How to Make Homemade Liquid Soap
Liquid soap has become one of the most popular cleaning products on the market, not just because it’s so easy to use, but because it makes washing clothes much easier.
Since it became widely available, it’s been so successful that most people prefer it over conventional bar soap.
It’s been shown that many of the ingredients in liquid soap are highly polluting, however, and can even cause certain skin allergies after coming into contact with it.
Fortunately, there are 100% natural recipes that can help you save money without risking your health or that of the environment.
Thanks to the properties of a few ingredients you probably have around the house, you can make an environmentally friendly soap that’s recycled and free from aggressive compounds. Since we know a lot of you are probably interested in learning how to make it, we’ll share the steps for how to do it at home.
Are you ready?
Homemade Liquid Soap
The recipe for this liquid soap is very interesting, not just because it will leave your clothes immaculately clean but because it’s also a way to recycle used vegetable oil from your kitchen.
You already know that you shouldn’t dispose of this waste through your sink drain because once it solidifies, it can cause clogs and other problems.
If you combine it with other ingredients like water and caustic soda, however, you obtain a very high-quality product.
See also: 6 Great Uses for Baking Soda
- 700 g of caustic soda
- 13 liters (about 3.5 gallons) of water
- 2 liters (1/2 gallon) of used vegetable oil
- 2 liters (1/2 gallon) of environmentally friendly liquid soap
- 500 g of sodium percarbonate (optional)
- Your favorite essential oil/s (optional)
- Gloves and goggles
- A large plastic bucket or bowl
- A wooden spoon or whisk
- First of all, you need to choose a ventilated area that’s easy to clean in the event that you spill any of the product.
- Wear protective gloves and goggles to avoid any accidents involving the substances you’re handling.
- Add two liters of cold water to the bucket, and mix the 700 grams of caustic soda little by little. Blend them using a wooden spoon or whisk, taking care not to breathe in the vapors that are emitted.
- When the caustic soda is dissolved in water, add the two liters of vegetable oil and continue stirring until you have a uniform mixture.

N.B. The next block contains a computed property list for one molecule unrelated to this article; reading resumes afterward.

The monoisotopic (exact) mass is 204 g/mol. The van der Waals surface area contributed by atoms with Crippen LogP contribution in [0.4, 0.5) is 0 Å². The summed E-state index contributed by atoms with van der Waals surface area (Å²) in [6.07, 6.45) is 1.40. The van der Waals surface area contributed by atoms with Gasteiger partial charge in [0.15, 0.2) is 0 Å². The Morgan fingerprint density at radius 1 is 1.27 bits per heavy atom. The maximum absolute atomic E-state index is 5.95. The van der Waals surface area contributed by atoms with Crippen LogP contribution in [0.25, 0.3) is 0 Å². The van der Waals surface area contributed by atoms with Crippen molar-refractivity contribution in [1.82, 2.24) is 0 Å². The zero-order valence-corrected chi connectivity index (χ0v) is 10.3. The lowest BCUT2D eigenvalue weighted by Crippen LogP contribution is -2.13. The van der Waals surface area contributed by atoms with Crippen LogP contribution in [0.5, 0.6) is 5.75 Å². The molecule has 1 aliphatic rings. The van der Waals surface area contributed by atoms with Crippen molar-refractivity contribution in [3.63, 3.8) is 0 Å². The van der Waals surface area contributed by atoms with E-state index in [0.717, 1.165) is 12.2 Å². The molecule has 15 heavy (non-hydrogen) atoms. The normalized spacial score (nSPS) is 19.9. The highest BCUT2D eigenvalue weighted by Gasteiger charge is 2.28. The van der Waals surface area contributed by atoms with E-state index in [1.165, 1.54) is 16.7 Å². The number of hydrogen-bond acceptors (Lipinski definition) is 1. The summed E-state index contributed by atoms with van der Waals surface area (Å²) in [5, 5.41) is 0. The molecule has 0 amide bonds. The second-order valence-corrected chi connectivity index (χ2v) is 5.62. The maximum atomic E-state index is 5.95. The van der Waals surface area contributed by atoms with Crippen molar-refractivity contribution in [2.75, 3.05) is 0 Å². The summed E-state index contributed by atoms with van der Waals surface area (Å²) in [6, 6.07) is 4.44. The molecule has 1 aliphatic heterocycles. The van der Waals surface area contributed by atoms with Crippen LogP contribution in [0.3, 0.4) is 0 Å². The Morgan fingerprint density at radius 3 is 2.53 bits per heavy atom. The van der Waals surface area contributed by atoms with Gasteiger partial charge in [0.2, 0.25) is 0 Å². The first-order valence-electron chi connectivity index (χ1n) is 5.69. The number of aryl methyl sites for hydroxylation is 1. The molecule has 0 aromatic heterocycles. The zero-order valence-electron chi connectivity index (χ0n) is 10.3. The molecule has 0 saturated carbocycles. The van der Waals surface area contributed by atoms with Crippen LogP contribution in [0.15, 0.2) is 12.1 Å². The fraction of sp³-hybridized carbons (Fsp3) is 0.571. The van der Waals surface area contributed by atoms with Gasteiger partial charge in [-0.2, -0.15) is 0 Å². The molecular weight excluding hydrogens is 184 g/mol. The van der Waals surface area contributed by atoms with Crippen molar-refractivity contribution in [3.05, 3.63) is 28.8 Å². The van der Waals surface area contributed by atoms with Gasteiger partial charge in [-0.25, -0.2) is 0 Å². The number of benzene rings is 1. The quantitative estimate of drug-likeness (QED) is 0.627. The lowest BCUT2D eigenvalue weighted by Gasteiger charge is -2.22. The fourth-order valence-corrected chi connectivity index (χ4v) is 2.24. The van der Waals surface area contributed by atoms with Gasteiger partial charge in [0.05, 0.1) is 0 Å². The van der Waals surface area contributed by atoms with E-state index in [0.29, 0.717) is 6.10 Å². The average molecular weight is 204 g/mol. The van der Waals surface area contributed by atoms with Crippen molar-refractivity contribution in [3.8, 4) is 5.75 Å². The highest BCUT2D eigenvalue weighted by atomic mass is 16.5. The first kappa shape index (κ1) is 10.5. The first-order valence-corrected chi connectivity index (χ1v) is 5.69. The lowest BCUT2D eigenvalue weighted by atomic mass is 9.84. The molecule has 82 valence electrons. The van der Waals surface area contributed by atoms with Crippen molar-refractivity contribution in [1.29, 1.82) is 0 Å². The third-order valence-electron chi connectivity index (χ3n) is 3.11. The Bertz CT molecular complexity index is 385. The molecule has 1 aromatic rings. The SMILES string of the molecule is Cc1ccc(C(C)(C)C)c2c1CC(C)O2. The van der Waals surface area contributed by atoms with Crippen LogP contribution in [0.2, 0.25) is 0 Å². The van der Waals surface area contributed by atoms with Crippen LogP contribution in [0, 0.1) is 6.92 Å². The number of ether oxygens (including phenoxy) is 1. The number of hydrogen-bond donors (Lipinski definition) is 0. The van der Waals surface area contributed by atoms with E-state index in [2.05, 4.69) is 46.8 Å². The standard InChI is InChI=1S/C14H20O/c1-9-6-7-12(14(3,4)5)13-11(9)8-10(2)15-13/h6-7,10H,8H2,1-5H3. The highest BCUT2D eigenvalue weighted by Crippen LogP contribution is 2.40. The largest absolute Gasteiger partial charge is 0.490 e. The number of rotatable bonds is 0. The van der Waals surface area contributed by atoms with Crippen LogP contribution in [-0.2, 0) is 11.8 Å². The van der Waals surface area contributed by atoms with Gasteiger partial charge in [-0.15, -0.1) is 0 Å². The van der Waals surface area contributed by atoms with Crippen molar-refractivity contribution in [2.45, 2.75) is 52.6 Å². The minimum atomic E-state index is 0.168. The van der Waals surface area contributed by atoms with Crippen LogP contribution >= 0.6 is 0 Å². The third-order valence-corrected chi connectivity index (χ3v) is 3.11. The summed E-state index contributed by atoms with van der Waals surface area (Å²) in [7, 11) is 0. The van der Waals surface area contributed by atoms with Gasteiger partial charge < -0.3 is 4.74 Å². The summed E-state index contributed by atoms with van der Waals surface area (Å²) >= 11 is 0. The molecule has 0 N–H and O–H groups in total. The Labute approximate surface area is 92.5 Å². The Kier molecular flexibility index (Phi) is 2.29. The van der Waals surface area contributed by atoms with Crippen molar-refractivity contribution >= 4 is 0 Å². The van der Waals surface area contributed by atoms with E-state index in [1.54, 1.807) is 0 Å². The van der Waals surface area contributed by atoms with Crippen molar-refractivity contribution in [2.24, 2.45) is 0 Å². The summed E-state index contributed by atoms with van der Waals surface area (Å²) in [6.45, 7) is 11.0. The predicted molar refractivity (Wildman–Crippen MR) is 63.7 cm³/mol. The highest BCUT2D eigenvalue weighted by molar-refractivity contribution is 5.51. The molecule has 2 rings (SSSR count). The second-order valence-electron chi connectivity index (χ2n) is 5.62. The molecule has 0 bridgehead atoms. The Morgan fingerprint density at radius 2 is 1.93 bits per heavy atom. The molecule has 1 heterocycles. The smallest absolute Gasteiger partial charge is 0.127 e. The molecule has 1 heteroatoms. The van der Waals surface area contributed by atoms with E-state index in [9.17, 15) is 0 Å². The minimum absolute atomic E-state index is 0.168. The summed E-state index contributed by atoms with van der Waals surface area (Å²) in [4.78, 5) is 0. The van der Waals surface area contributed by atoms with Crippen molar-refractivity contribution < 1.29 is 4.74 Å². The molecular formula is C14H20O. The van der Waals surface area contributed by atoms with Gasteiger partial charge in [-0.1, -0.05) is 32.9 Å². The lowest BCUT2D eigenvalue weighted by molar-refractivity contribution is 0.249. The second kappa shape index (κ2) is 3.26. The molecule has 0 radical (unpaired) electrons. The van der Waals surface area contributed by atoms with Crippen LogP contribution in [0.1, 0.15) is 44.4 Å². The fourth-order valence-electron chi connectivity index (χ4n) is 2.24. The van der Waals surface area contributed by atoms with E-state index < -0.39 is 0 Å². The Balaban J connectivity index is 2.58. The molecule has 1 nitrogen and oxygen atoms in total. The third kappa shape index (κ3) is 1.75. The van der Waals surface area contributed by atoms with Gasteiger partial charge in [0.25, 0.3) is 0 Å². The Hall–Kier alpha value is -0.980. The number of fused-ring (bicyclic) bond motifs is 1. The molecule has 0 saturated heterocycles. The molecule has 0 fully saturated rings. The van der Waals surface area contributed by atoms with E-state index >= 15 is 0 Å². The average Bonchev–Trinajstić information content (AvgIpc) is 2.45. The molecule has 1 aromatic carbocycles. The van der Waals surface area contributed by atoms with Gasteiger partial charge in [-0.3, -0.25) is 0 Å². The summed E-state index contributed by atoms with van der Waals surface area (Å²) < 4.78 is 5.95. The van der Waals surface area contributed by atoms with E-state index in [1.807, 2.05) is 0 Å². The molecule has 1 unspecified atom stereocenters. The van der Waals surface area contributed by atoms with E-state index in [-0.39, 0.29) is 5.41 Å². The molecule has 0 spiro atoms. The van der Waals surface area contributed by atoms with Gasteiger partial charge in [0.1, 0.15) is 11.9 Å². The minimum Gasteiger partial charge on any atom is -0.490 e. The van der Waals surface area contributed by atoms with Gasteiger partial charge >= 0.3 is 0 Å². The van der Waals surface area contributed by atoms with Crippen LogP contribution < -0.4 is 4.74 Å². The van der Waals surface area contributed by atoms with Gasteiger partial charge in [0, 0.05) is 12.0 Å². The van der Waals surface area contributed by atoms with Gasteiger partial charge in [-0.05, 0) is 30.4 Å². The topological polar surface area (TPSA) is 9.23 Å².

- Make sure the mixture is well-mixed and add the two liters of organic liquid soap.
- If you like, you can also add scented essential oils to give it a pleasant aroma.
- Finally, add the percarbonate, if desired, to give your soap an extra bleaching effect.
- After it reaches the desired consistency, store the product in a dark location and let it sit until the following day.
- Then, after 24 hours, stir the soap with a wooden spoon. Add another two liters of water, and let it stand for another day. After this time, you’ll notice that the soap has thickened and has a consistency similar to mayonnaise.
- Add another two liters of water and repeat this procedure every day for six to eight days. Do this until the product has a texture similar to that of shampoo.
- Finally, you can cover it and use it!
We recommend reading: 6 Oils that Promote Hair Growth
The Advantages of Homemade Liquid Soap
This is a perfect product for cleaning your clothes, as it won’t damage the fabric and can eliminate the most difficult stains.
It’s also multipurpose and can be used to clean floors, the kitchen, and other spaces throughout your home.
You’ll be able to save a lot of money with this homemade liquid soap because you no longer need to invest in expensive commercial brands. Even better, you’ll be recycling old cooking oils.
You’ll also be caring for your health and the beauty of your skin because you won’t be exposed to the chemical additives contained in commercial soaps.
Have you tried this yet? We invite you to follow the steps above so you can make your own organic products without too much effort. Collect the materials you need and follow the recommendations here to obtain the best results.
All cited sources were thoroughly reviewed by our team to ensure their quality, reliability, currency, and validity. The bibliography of this article was considered reliable and of academic or scientific accuracy.
- Regla, I., Vázquez, E., Cuervo, D., & Neri, A. (2014). La química del jabón y algunas aplicaciones. Revista Digital Universitaria.
- Castañeda Narváez, J. L., Hernández Orozco, H. G., Castañeda-Narváez, J., & Hernández-Orozco, H. (2016). Lavado (higiene) de manos con agua y jabón. Acta Pediátrica de México. https://doi.org/10.18233/APM37No6pp355-357
- Michellerojasb@hotmail.com. (2014). Saponificación :: Grasas y Aceites Vegetales.